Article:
Tuesday, August 14, 2012

Muskegon River Smallies


Muskegon River, August 8 & 9, 2012, Smallmouth Bass on Poppers by NIFT member Harry Blessing

I fished the Muskegon River with guide Kevin Feenstra on Wednesday, August 8, and caught about thirty hard fighting smallmouth bass and a few rock bass. Six of the smallies were "big" and the rest were 12" to 14". Half came on streamer and crayfish fly patterns and half on poppers. Kevin's streamers and poppers worked for half the day and a popper I made also worked the rest of the day.

Kevin had donated a day of guided fishing, which I won, to my DRIFT (DuPage River Fly Tyers) club spring fund raiser. I added a second day of paid guiding to make the long drive worthwhile.

Kevin's jet drive outboard motor died the day before. He tried to get a new 30 HP motor in the morning but the dealer didn't have the lower jet drive part, so Kevin rowed all day. Many who ply the Muskegon use jet drive outboards which don't have a propeller that can be damaged by the many underwater rocks and boulders. We covered
approximately eight miles, drifting through the town of Newaygo late in the day.

I stood in the middle of Kevin's wide boat to cast and sat on a cushion on the back bench when not casting. Casting a nine foot, eight weight fly rod all day was tiring on my old body but occasionally stopping and sitting to drink some water or Diet Pepsi with caffeine, kept me going all day. The excitement of the smallies hitting on the surface also fueled me with enough adrenaline to keep me casting.

I fished with another Feenstra Guide Service guide, Matt Zudweg, on Thursday and again caught about thirty smallies and a few rock bass. Eighteen of the smallies were "big", to 19", and the rest were 12" to 14". All were caught on the "Zudbubbler poppers" that Matt makes. He purchase's soft foam floor panels from Home Depot, etc. They’re made for kid’s rooms, they’re inexpensive, and one 2′ x 2′ panel will make hundreds of popper bodies. You can see how Matt makes his poppers by Googling Zudbubbler.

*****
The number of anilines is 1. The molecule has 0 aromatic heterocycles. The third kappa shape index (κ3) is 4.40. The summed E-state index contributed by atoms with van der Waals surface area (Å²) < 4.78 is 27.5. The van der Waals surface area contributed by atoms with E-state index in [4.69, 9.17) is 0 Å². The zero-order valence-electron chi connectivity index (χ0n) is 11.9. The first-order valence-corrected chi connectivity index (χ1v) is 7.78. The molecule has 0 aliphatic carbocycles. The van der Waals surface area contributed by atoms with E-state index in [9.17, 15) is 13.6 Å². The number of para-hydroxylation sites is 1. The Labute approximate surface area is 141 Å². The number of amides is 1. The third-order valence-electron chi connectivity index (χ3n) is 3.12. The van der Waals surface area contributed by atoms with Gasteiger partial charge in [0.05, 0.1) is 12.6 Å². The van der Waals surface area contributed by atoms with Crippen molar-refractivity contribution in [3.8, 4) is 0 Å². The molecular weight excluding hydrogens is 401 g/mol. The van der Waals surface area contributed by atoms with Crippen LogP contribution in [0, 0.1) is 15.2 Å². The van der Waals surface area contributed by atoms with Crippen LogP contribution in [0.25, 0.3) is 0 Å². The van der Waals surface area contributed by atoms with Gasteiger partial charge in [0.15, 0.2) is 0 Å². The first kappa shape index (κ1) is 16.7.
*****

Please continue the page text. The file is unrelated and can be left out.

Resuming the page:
We fished about eight miles, launching quite a way downstream from Newaygo. It rained off and on most of the day pouring hard for a half hour while we sat at anchor and waited it out. The smallies hit the popper well in the lighter rain as long as I made it pop more water than the splashes of the raindrops.

In the middle of the afternoon we heard a boat roaring down the river toward us. It was Kevin testing out his new motor. We exchanged a few words on how the fishing was going and Kevin went roaring off with a big smile on his face.

Matt's high prow aluminum Drift Boat was similar to Kevin's but a little narrower and easier to row. It really zipped along fast with a 25 HP prop motor. Matt had leaning stanchions in the front and back to stand and lean on when casting. He had seats with back rests to sit on.

At the end of each day I was tired, but pleased with the good fishing, and glad to see the vehicle and trailer waiting for us. They were picked up at the launch ramp and spotted for us at the landing ramp by the guides spotting team.

I drove to Newaygo on Tuesday, stopping for lunch at Arnie's Old Mill Restaurant in Rockford, Michigan, ten miles North of Grand Rapids. Rockford is a mile off the interstate on Ten Mile Road. The town has a lot of gift shops like Geneva or Long Grove, in our neck of the woods. Arnie's is right next to the dam on the Rogue River, a tributary of the Grand River. It's a combination Swedish bakery and restaurant that I've been going to for 30 years for lunch. I ordered one of their large half sandwiches and a bowl of soup with a slice of their wonderful bakery pie for desert.

As usual, after lunch I went back on Ten Mile Road, crossed just over the Interstate, and stopped at Glen Blackwood's Great Lakes Fly Fishing Co. fly shop. Glen always remembers my name, but was busy with two "well healed” women customers. They were purchasing very expensive fly rods for their husbands.

I said hello to Bob Breandle who works at Glen's shop. Bob was one of the instructors at a Spey rod fly casting long weekend I attended in Newaygo last fall. We stayed at the beautiful new Muskegon River Lodge which is built of large log timbers. The class was on the Muskegon River in back of the lodge. Bob and the other instructor Pete Humphreys are certified Master Fly Casting Instructors and both are also Spey casting instructors. The class was very helpful with two instructors for six students.

We practiced four basic Spey fly casts. I used my new 12’ 6” Spey rod. The casts are useful for casting where streamside vegetation prevents a standard fly rod’s long back cast. The long Spey fly rods can cast heavy sinking fly lines. The fly lines can cast big salmon and steelhead flys a long distance.